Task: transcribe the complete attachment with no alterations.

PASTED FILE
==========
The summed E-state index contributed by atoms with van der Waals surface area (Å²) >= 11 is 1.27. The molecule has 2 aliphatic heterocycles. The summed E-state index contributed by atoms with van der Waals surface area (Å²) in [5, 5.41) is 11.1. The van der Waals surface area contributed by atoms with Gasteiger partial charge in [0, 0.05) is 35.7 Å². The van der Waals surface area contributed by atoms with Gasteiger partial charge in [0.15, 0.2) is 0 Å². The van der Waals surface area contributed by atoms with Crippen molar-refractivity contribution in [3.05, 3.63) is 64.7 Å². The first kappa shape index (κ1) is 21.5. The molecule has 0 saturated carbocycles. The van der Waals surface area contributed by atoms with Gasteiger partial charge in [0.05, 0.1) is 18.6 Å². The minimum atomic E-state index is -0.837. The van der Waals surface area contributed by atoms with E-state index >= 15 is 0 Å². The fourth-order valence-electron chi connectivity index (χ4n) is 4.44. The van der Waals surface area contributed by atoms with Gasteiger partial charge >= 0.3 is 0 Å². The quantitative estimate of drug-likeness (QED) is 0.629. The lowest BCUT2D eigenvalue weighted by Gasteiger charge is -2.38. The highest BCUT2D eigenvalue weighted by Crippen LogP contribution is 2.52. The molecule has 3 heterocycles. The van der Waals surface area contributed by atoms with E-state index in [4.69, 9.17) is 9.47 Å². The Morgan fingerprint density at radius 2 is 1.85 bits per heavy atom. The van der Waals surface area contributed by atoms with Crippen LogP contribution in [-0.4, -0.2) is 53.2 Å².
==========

The summed E-state index contributed by atoms with van der Waals surface area (Å²) >= 11 is 1.27. The molecule has 2 aliphatic heterocycles. The summed E-state index contributed by atoms with van der Waals surface area (Å²) in [5, 5.41) is 11.1. The van der Waals surface area contributed by atoms with Gasteiger partial charge in [0, 0.05) is 35.7 Å². The van der Waals surface area contributed by atoms with Gasteiger partial charge in [0.15, 0.2) is 0 Å². The van der Waals surface area contributed by atoms with Crippen molar-refractivity contribution in [3.05, 3.63) is 64.7 Å². The first kappa shape index (κ1) is 21.5. The molecule has 0 saturated carbocycles. The van der Waals surface area contributed by atoms with Gasteiger partial charge in [0.05, 0.1) is 18.6 Å². The minimum atomic E-state index is -0.837. The van der Waals surface area contributed by atoms with E-state index >= 15 is 0 Å². The fourth-order valence-electron chi connectivity index (χ4n) is 4.44. The van der Waals surface area contributed by atoms with Gasteiger partial charge >= 0.3 is 0 Å². The quantitative estimate of drug-likeness (QED) is 0.629. The lowest BCUT2D eigenvalue weighted by Gasteiger charge is -2.38. The highest BCUT2D eigenvalue weighted by Crippen LogP contribution is 2.52. The molecule has 3 heterocycles. The van der Waals surface area contributed by atoms with E-state index in [4.69, 9.17) is 9.47 Å². The Morgan fingerprint density at radius 2 is 1.85 bits per heavy atom. The van der Waals surface area contributed by atoms with Crippen LogP contribution in [-0.4, -0.2) is 53.2 Å².